Here it is, the season of the Rose Parade. And as you watch the dignitaries roll by in classic cars, it occurs to you that it would be more fun to be in the parade than watch it. Maybe you should drive the kind of classic that appeals to parade organizers everywhere, only scaled for mayors, prom queens, and Cub Scouts, not astronauts on Fifth Avenue. Not the 1952 Chrysler Imperial Parade Phaeton built for President Eisenhower, now a $100,000 car owned by the Petersen Museum in Los Angeles, but something elegant yet affordable, like this 1965 Ford Thunderbird convertible.
In 1958 Ford designer Bill Boyer and his team transformed the original, two-passenger 1955-1957 T-bird into a four-passenger “personal luxury car.” The heavily styled 1958-’60 “Square Bird” was a modest sales success, as was the 1961-1963 “Bullet Bird” that followed, but Ford executives believed the car still wasn’t reaching its full sales potential. So the 1964-1966 “Flair Bird” introduced Ford’s new, more formal design vocabulary. It was a huge success. The Flair Bird’s minimal ground clearance and rear fender skirts convey the illusion that it’s floating just a bit off the ground, along the lines of Luke Skywalker’s X-34 landspeeder as seen in “Star Wars: Episode IV—A New Hope.” (“These aren’t the droids you’re looking for.”)
As a parade car, the Flair Bird convertible is so wide and substantial that it won’t get lost among the marching bands. It’s also optimal to have the rear-seat honoree at eye level with the crowd, and this car, at just 53 inches from the road to the top of the windshield, does the trick. Meanwhile, it’s only 22 inches from the rear deck—where the posterior of a notable might plausibly be resting—to the cushion of the rear seat below, so feet can be planted quite firmly during a parade’s stop-and-go pace.
Our quest for the ultimate parade car led us to Palm Springs, California, where we found A.J. Wilson’s ’65 Thunderbird convertible, a nicely preserved car in Rose Beige. Wilson is the third owner of this car, which his brother Ron found not far from the Ford dealership in Auburn, California, where it was first sold a half century ago. The 1965 version is the first T-bird with front disc brakes, and we really love the ’65’s sequential rear taillights. When you indicate a turn, six bulbs per side blink in succession from innermost to outermost. This display of directional incandescence is joined by rear-facing “gun sight” indicators on the front fenders, parking lights tucked away on the front bumper, and, of course, indicators on the dash. The proto-psychedelic light show draws quite a bit of electrical current, as confirmed by the pulsations of the ammeter needle. It’s amazing that with just over 70,000 miles on the clock, the Thunderbird’s convertible fabric top is the same one it wore in the showroom, and it’s even more amazing that the top’s crystal-clear plastic rear window is also
Thanks to much the same mechanism as used on the Lincoln Continental that was employed as the Kennedy presidential parade car, the T-bird’s power-operated top stows in the trunk. The rear-hinged trunklid first raises, the fabric top folds as it retracts, and then it collapses into place before the lid snaps shut. Top down, the car’s profile is totally smooth; there’s no bulge of folded canvas under a tonneau cover to compromise the design’s horizontality. It also leaves a nice, broad, flat seat upon which a parade princess can spread her full skirt and wave to the crowd.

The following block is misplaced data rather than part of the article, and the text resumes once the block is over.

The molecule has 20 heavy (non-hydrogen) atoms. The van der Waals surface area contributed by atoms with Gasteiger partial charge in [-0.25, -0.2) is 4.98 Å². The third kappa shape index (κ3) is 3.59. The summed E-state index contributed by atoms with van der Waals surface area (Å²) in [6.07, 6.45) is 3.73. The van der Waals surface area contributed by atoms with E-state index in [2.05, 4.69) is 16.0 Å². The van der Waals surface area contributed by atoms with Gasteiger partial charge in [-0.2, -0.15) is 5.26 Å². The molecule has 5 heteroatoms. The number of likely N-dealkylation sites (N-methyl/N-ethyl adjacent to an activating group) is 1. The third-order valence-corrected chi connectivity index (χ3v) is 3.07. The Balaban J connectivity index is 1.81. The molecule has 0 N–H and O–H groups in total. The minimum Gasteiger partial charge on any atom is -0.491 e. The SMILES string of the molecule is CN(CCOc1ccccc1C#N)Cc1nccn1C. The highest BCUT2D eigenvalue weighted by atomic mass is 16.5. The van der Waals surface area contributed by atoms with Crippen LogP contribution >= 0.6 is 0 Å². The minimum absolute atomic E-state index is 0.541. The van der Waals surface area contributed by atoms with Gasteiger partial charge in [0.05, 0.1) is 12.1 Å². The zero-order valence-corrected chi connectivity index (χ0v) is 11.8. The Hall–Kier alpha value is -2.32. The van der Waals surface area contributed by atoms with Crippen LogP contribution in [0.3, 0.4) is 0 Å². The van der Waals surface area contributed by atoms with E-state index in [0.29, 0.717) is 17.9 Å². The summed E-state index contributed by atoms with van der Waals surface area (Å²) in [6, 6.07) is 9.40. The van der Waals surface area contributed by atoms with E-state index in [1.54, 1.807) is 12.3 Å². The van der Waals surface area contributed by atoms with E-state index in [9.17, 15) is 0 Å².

The interior is, in a word, fantabulous. Ford designer John Najjar gave something of a NASA vibe to the overall interior package, and why not, since the advertising slogan for the Flair Bird initially went “Flight plan cleared—Proceed to Thunderbird.” The ribbon-type speedometer threads along a path under backlit plastic numbers that recall the buttons of a 1960s jukebox. The Swing-Away steering wheel with its column-located gear selector swings about 10 inches to the right, making it easy for the driver to get out from under while leaving the car. The Thunderbird also has a kind of slow-motion ejector seat for the driver, and it tilts the bottom cushion to the left, helping milady to gracefully exit by gently spilling her out of the seat.
Aside from a repaint of the hood and trunklid, this ’65 T-bird has been brought up to date by Wilson only in ways that don’t meet the eye. Unless you open the hood, you wouldn’t know that aftermarket air-conditioning has been installed, and the V-8 has been rebuilt with hardened valve seats. Wilson is happy with the car’s performance and notes that it “flies like a bird.” True enough, but this is one heavy fowl (a full 1,000 pounds more than the bulky Galaxie 500 LTD), and our drive time revealed that some wing flapping is needed to gather momentum for takeoff. But once at speed the car has a wonderful, assured feel.
We’re convinced the T-bird of the mid-1960s is parade perfection, but even without accompaniment by a brass band, a car with this kind of presence is certain to draw
- Years Produced 1964-1966
- Number Sold 21,093
- Original Price $4,639 (NADA)
- Value Today $16,335-$36,885 (NADA AVG)
Mid-1950s to mid-’60s Fords had an expressive style unlike the eras that came before or after, and the fourth-generation Thunderbird nicely represents the period, combining space age flamboyance with a little bit of landau roof formality. Sitting on a 113.2-inch wheelbase, this car’s scale suits our modern eye. It also drives in a surprisingly modern way thanks to unibody construction and a trouble-free powertrain, although the disc brakes of the 1965 and 1966 models are a must-have feature for safety. Average values for the 1964-’65 cars are very affordable, and excellent examples go for about $24,000, while the few examples of the 1966 car built with the limited-
production 7.0-liter V-8 go for double that money, climbing to $60,000 for concours-perfect examples.